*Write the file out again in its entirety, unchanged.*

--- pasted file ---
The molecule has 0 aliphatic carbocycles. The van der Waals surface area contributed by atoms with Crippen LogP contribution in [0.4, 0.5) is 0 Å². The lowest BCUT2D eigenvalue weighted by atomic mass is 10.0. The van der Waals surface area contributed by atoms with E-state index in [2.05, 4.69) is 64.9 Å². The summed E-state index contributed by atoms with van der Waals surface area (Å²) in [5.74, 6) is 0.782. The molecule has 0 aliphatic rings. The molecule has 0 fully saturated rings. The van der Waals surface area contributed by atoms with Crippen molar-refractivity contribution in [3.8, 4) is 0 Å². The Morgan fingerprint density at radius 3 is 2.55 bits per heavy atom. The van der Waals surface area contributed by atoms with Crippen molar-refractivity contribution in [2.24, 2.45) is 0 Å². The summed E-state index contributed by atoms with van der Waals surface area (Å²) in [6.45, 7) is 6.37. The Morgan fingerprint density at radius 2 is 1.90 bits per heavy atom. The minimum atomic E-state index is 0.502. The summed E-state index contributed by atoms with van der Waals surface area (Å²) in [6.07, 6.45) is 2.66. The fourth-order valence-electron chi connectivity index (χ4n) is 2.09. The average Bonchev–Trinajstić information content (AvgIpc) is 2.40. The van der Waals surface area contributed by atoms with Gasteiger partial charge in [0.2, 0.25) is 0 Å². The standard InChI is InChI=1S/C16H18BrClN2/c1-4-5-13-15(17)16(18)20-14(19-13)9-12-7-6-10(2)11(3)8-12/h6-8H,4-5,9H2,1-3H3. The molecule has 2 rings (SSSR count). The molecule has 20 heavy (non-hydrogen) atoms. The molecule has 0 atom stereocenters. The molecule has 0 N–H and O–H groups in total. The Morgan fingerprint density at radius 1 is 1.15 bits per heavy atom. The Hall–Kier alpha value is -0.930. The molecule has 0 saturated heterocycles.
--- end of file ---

The molecule has 0 aliphatic carbocycles. The van der Waals surface area contributed by atoms with Crippen LogP contribution in [0.4, 0.5) is 0 Å². The lowest BCUT2D eigenvalue weighted by atomic mass is 10.0. The van der Waals surface area contributed by atoms with E-state index in [2.05, 4.69) is 64.9 Å². The summed E-state index contributed by atoms with van der Waals surface area (Å²) in [5.74, 6) is 0.782. The molecule has 0 aliphatic rings. The molecule has 0 fully saturated rings. The van der Waals surface area contributed by atoms with Crippen molar-refractivity contribution in [3.8, 4) is 0 Å². The Morgan fingerprint density at radius 3 is 2.55 bits per heavy atom. The van der Waals surface area contributed by atoms with Crippen molar-refractivity contribution in [2.24, 2.45) is 0 Å². The summed E-state index contributed by atoms with van der Waals surface area (Å²) in [6.45, 7) is 6.37. The Morgan fingerprint density at radius 2 is 1.90 bits per heavy atom. The minimum atomic E-state index is 0.502. The summed E-state index contributed by atoms with van der Waals surface area (Å²) in [6.07, 6.45) is 2.66. The fourth-order valence-electron chi connectivity index (χ4n) is 2.09. The average Bonchev–Trinajstić information content (AvgIpc) is 2.40. The van der Waals surface area contributed by atoms with Gasteiger partial charge in [0.2, 0.25) is 0 Å². The standard InChI is InChI=1S/C16H18BrClN2/c1-4-5-13-15(17)16(18)20-14(19-13)9-12-7-6-10(2)11(3)8-12/h6-8H,4-5,9H2,1-3H3. The molecule has 2 rings (SSSR count). The molecule has 20 heavy (non-hydrogen) atoms. The molecule has 0 atom stereocenters. The molecule has 0 N–H and O–H groups in total. The Morgan fingerprint density at radius 1 is 1.15 bits per heavy atom. The Hall–Kier alpha value is -0.930. The molecule has 0 saturated heterocycles.